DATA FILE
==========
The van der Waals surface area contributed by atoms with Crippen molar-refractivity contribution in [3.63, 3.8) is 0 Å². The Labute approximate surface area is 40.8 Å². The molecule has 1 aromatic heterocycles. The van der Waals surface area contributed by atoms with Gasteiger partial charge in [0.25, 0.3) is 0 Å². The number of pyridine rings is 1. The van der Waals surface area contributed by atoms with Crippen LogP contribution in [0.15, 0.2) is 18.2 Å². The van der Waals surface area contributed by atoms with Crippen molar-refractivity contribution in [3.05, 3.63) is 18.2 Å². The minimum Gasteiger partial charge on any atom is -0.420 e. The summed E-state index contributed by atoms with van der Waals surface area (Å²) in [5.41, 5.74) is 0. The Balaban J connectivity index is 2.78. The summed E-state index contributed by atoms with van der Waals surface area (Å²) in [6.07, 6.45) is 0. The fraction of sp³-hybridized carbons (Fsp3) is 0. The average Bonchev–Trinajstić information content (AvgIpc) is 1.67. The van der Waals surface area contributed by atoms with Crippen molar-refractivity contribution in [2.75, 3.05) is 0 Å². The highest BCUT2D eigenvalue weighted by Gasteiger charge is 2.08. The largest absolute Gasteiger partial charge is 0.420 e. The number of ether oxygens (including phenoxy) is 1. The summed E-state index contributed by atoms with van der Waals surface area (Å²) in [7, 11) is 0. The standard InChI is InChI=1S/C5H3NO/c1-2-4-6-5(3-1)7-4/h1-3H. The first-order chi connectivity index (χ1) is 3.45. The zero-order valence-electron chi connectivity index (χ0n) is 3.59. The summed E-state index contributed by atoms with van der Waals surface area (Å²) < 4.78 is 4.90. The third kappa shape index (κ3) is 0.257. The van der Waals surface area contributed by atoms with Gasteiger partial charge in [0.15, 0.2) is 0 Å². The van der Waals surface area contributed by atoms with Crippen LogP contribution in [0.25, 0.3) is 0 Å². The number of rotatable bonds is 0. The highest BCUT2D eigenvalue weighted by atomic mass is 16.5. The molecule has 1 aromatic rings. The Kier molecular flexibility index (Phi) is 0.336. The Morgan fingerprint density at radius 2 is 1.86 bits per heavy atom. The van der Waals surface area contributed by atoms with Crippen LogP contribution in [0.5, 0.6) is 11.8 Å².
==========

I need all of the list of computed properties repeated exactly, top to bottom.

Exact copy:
The van der Waals surface area contributed by atoms with Crippen molar-refractivity contribution in [3.63, 3.8) is 0 Å². The Labute approximate surface area is 40.8 Å². The molecule has 1 aromatic heterocycles. The van der Waals surface area contributed by atoms with Gasteiger partial charge in [0.25, 0.3) is 0 Å². The number of pyridine rings is 1. The van der Waals surface area contributed by atoms with Crippen LogP contribution in [0.15, 0.2) is 18.2 Å². The van der Waals surface area contributed by atoms with Crippen molar-refractivity contribution in [3.05, 3.63) is 18.2 Å². The minimum Gasteiger partial charge on any atom is -0.420 e. The summed E-state index contributed by atoms with van der Waals surface area (Å²) in [5.41, 5.74) is 0. The Balaban J connectivity index is 2.78. The summed E-state index contributed by atoms with van der Waals surface area (Å²) in [6.07, 6.45) is 0. The fraction of sp³-hybridized carbons (Fsp3) is 0. The average Bonchev–Trinajstić information content (AvgIpc) is 1.67. The van der Waals surface area contributed by atoms with Crippen molar-refractivity contribution in [2.75, 3.05) is 0 Å². The highest BCUT2D eigenvalue weighted by Gasteiger charge is 2.08. The largest absolute Gasteiger partial charge is 0.420 e. The number of ether oxygens (including phenoxy) is 1. The summed E-state index contributed by atoms with van der Waals surface area (Å²) in [7, 11) is 0. The standard InChI is InChI=1S/C5H3NO/c1-2-4-6-5(3-1)7-4/h1-3H. The first-order chi connectivity index (χ1) is 3.45. The zero-order valence-electron chi connectivity index (χ0n) is 3.59. The summed E-state index contributed by atoms with van der Waals surface area (Å²) < 4.78 is 4.90. The third kappa shape index (κ3) is 0.257. The van der Waals surface area contributed by atoms with Gasteiger partial charge in [0.15, 0.2) is 0 Å². The van der Waals surface area contributed by atoms with Crippen LogP contribution in [0.25, 0.3) is 0 Å². The number of rotatable bonds is 0. The highest BCUT2D eigenvalue weighted by atomic mass is 16.5. The molecule has 1 aromatic rings. The Kier molecular flexibility index (Phi) is 0.336. The Morgan fingerprint density at radius 2 is 1.86 bits per heavy atom. The van der Waals surface area contributed by atoms with Crippen LogP contribution in [0.5, 0.6) is 11.8 Å².